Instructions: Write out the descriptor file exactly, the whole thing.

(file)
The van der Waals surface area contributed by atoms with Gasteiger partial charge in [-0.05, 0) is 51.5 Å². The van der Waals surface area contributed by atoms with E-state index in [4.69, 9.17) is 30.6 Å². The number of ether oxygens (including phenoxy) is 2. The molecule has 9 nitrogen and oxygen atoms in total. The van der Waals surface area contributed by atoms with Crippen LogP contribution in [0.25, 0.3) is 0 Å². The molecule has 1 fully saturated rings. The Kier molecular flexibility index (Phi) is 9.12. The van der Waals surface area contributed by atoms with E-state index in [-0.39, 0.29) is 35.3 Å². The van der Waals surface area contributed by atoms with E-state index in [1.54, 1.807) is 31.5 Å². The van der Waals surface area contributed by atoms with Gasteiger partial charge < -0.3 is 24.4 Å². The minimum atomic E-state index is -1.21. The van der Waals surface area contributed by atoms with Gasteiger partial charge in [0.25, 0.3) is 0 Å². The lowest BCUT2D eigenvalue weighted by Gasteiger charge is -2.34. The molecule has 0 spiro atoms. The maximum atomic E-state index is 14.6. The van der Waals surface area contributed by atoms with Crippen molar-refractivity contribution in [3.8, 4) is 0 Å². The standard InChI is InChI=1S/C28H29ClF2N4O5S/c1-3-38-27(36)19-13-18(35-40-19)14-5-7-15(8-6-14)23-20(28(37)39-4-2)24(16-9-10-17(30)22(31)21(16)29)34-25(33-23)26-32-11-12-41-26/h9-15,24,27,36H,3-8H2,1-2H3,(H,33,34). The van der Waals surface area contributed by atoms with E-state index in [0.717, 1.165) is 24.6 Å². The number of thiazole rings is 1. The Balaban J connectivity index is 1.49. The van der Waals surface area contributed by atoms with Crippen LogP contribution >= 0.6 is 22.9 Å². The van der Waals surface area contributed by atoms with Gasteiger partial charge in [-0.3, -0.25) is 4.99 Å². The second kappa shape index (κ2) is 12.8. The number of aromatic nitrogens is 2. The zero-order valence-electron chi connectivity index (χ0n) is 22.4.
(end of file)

The van der Waals surface area contributed by atoms with Gasteiger partial charge in [-0.05, 0) is 51.5 Å². The van der Waals surface area contributed by atoms with E-state index in [4.69, 9.17) is 30.6 Å². The number of ether oxygens (including phenoxy) is 2. The molecule has 9 nitrogen and oxygen atoms in total. The van der Waals surface area contributed by atoms with Crippen LogP contribution in [0.25, 0.3) is 0 Å². The molecule has 1 fully saturated rings. The Kier molecular flexibility index (Phi) is 9.12. The van der Waals surface area contributed by atoms with E-state index in [-0.39, 0.29) is 35.3 Å². The van der Waals surface area contributed by atoms with E-state index in [1.54, 1.807) is 31.5 Å². The van der Waals surface area contributed by atoms with Gasteiger partial charge < -0.3 is 24.4 Å². The minimum atomic E-state index is -1.21. The van der Waals surface area contributed by atoms with Gasteiger partial charge in [0.25, 0.3) is 0 Å². The lowest BCUT2D eigenvalue weighted by Gasteiger charge is -2.34. The molecule has 0 spiro atoms. The maximum atomic E-state index is 14.6. The van der Waals surface area contributed by atoms with Crippen molar-refractivity contribution in [3.8, 4) is 0 Å². The standard InChI is InChI=1S/C28H29ClF2N4O5S/c1-3-38-27(36)19-13-18(35-40-19)14-5-7-15(8-6-14)23-20(28(37)39-4-2)24(16-9-10-17(30)22(31)21(16)29)34-25(33-23)26-32-11-12-41-26/h9-15,24,27,36H,3-8H2,1-2H3,(H,33,34). The van der Waals surface area contributed by atoms with E-state index in [0.717, 1.165) is 24.6 Å². The number of thiazole rings is 1. The Balaban J connectivity index is 1.49. The van der Waals surface area contributed by atoms with Crippen LogP contribution >= 0.6 is 22.9 Å². The van der Waals surface area contributed by atoms with Gasteiger partial charge in [-0.3, -0.25) is 4.99 Å². The second kappa shape index (κ2) is 12.8. The number of aromatic nitrogens is 2. The zero-order valence-electron chi connectivity index (χ0n) is 22.4.